Aug. 7, 2021

Surf, Wind and Fire's in-store bar offers customers more than just merchandise to explore.

The website for Surf, Wind and Fire in New Bern, North Carolina, states plainly, “Yes, we are a retail store. No, we are not a boring retail store.”

The sales hook: they sell local craft beer, cider, soda and nitro cold brew alongside outdoor clothing and gear. The drinks are on-tap at a log slab-clad bar on the retail floor. Colorful, candle-style chandeliers hang above patrons as they pull up metal barstools to read the chalkboard menu. The in-store bar is called the Surfing Pig Tap Room, a nod to the shop’s surf-inspired apparel and the region’s prevalent hog industry.

Surf, Wind and Fire’s retail business has been around since 2007, but the bar was installed just two years ago. Customers are encouraged to sip and shop anywhere in the store or hang out at small tables out front.

“It’s all about connection and community,” says Julianna Moreland, who manages both the store’s bar and online presence. “It’s changed the whole dynamic of the store. If it were just apparel, we wouldn’t get to meet people the way we do now.”

Caffeine culture

With a population of just under 30,000, New Bern is a quaint riverfront town near the North Carolina coast. The soft drink Pepsi was invented at a drugstore in New Bern, and famed resident Nicholas Sparks set several of his romance novels here.

The nitro cold brew at Surfing Pig Tap Room is made with beans from local roaster Bellator Roasting Co., which has a storefront just a few doors down on Middle Street.

"It's changed the whole dynamic of the store. If it were just apparel, we wouldn't get to meet people the way we do now."Julianna Moreland

Nitro cold brew is made using nitrogen gas, giving it a smooth texture and creamy head; it looks like a Guinness beer. It’s typically less acidic but more caffeinated than brewed coffee.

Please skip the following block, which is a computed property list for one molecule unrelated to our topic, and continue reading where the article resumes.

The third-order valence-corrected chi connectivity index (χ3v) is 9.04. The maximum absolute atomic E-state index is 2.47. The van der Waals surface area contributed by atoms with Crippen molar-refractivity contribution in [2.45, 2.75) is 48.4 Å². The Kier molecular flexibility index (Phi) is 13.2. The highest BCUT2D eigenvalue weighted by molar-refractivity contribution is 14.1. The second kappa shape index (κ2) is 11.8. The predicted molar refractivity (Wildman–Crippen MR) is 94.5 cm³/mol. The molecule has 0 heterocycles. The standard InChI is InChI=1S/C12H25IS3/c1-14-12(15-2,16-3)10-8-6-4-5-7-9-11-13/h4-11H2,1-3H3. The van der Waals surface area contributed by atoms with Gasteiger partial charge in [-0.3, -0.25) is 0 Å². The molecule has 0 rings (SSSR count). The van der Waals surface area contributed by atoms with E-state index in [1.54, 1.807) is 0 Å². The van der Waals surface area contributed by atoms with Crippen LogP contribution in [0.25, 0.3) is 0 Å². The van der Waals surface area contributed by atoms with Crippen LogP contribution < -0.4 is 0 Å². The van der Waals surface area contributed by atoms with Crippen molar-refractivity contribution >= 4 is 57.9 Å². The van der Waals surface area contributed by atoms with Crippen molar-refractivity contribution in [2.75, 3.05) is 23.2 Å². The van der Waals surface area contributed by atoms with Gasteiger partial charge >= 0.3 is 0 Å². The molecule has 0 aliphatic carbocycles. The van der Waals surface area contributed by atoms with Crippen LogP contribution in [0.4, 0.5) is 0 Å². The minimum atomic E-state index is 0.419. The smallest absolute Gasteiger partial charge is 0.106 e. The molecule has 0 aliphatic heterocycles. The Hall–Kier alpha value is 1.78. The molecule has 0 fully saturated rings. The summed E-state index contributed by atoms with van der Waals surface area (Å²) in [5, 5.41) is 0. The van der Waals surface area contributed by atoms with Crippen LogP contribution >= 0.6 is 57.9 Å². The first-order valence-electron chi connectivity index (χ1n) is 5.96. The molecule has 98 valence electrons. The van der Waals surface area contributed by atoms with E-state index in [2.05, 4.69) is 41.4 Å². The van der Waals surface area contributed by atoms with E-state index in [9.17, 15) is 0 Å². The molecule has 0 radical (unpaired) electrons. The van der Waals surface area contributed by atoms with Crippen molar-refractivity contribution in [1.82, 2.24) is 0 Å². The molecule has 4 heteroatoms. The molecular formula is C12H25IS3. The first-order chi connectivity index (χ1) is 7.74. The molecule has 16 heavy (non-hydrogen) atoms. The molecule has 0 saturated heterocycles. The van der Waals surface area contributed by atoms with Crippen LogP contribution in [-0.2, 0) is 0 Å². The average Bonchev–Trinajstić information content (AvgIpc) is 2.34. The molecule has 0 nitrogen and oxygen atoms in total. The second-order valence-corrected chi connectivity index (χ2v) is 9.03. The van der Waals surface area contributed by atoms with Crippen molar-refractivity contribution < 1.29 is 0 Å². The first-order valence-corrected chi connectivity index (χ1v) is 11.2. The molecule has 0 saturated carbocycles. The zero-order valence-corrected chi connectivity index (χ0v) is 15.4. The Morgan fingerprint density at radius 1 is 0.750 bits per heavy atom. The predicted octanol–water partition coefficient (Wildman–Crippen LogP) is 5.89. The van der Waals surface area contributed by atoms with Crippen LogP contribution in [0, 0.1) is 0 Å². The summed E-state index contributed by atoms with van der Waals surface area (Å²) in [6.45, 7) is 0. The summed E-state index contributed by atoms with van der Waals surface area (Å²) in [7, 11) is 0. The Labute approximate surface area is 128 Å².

“It’s fun getting to introduce our small town to something new,” Moreland says.
Surfing Pig’s high-octane coffee can be sweetened with syrups, house-made sweet foam or sea salt foam.

Local beer bounty

Craft beer and cider on tap at the Surfing Pig change frequently, but the store works exclusively with domestic brewers, particularly those based in North Carolina. The shop also curates a limited selection of canned wines, spritzers and sodas. Bar food is limited to packaged snacks like chips and nuts.

Surf, Wind and Fire’s Surfing Pig Tap Room gives customers the opportunity to enjoy locally crafted beverages while shopping.
Photos: Bob Mackowski

“The goal behind the bar wasn’t for people to get drunk. It’s not a ‘bar’ atmosphere,” Moreland explains. “It’s about the experience and tasting good local beer and cider.”

The store and taproom have inspired their own line of branded apparel and barware featuring the silhouette of a plump curly-tailed pig riding a surfboard. The logo wear is printed by Surf, Wind and Fire’s sister company, S.L. Revival Co., also based in New Bern.

Bolstering business

Moreland says the store draws a nice mix of tourists on the way to the beach and regulars who enjoy the congenial atmosphere. COVID-19 restrictions put a damper on group events and growler sales, but the store’s small staff is thinking about creative ways to promote the taproom as restrictions ease.

“One thing I learned during the pandemic is that people want to buy local,” Moreland says. “People care where things come from, and we really felt the love from our town.”

In April, Surf, Wind and Fire opened a new shop in downtown Edenton, North Carolina. The latest locale has a similar mix of merchandise and an in-store bar.

The beverage and retail aspects of Surf, Wind and Fire’s business are surprisingly symbiotic, Moreland says. Some customers stop in to buy a swimsuit to happily discover they can enjoy a drink while they shop. Others are lured inside by the prospect of a local craft beer and leave with a New Bern embroidered hat.

Surf, Wind and Fire purveyors say they didn’t invent the idea of in-store brews but borrowed the concept from specialty grocery stores.

“It took a lot of research and it didn’t happen overnight,” she says. “You have to look into licensing and make sure you have a kitchen. It can be overwhelming. It takes commitment and a want to do it. We would have never imagined it would work out so well.”